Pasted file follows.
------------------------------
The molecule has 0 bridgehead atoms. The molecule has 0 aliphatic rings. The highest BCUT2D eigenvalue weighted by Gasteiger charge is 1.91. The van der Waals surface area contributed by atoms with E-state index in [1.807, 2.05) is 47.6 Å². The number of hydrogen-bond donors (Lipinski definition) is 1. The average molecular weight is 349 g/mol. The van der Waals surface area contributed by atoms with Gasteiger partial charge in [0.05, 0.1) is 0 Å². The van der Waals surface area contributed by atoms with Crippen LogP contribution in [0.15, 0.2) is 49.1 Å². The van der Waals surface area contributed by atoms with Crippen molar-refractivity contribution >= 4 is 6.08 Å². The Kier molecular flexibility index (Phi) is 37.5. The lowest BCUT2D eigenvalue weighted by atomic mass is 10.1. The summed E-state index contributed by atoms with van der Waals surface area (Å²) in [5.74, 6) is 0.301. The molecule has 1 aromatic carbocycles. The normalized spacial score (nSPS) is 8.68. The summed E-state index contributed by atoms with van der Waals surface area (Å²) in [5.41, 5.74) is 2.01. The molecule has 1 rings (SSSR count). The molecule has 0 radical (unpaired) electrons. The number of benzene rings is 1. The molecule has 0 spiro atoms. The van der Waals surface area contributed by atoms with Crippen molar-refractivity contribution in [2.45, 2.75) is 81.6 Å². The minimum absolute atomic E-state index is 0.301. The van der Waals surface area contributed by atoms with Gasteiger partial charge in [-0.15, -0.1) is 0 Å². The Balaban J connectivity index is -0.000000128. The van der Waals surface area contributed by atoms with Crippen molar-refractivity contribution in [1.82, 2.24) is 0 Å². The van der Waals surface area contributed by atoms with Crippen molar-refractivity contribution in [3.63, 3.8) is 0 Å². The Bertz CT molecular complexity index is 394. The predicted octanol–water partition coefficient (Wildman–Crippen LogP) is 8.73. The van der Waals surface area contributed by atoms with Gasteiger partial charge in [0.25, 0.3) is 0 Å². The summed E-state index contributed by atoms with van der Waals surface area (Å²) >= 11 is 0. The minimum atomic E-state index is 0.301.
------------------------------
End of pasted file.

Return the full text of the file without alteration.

The molecule has 0 bridgehead atoms. The molecule has 0 aliphatic rings. The highest BCUT2D eigenvalue weighted by Gasteiger charge is 1.91. The van der Waals surface area contributed by atoms with E-state index in [1.807, 2.05) is 47.6 Å². The number of hydrogen-bond donors (Lipinski definition) is 1. The average molecular weight is 349 g/mol. The van der Waals surface area contributed by atoms with Gasteiger partial charge in [0.05, 0.1) is 0 Å². The van der Waals surface area contributed by atoms with Crippen LogP contribution in [0.15, 0.2) is 49.1 Å². The van der Waals surface area contributed by atoms with Crippen molar-refractivity contribution >= 4 is 6.08 Å². The Kier molecular flexibility index (Phi) is 37.5. The lowest BCUT2D eigenvalue weighted by atomic mass is 10.1. The summed E-state index contributed by atoms with van der Waals surface area (Å²) in [5.74, 6) is 0.301. The molecule has 1 aromatic carbocycles. The normalized spacial score (nSPS) is 8.68. The summed E-state index contributed by atoms with van der Waals surface area (Å²) in [5.41, 5.74) is 2.01. The molecule has 1 rings (SSSR count). The molecule has 0 radical (unpaired) electrons. The number of benzene rings is 1. The molecule has 0 spiro atoms. The van der Waals surface area contributed by atoms with Crippen molar-refractivity contribution in [2.45, 2.75) is 81.6 Å². The minimum absolute atomic E-state index is 0.301. The van der Waals surface area contributed by atoms with Gasteiger partial charge in [-0.15, -0.1) is 0 Å². The Balaban J connectivity index is -0.000000128. The van der Waals surface area contributed by atoms with Crippen molar-refractivity contribution in [1.82, 2.24) is 0 Å². The van der Waals surface area contributed by atoms with Crippen molar-refractivity contribution in [3.63, 3.8) is 0 Å². The Bertz CT molecular complexity index is 394. The predicted octanol–water partition coefficient (Wildman–Crippen LogP) is 8.73. The van der Waals surface area contributed by atoms with Gasteiger partial charge in [0.25, 0.3) is 0 Å². The summed E-state index contributed by atoms with van der Waals surface area (Å²) >= 11 is 0. The minimum atomic E-state index is 0.301.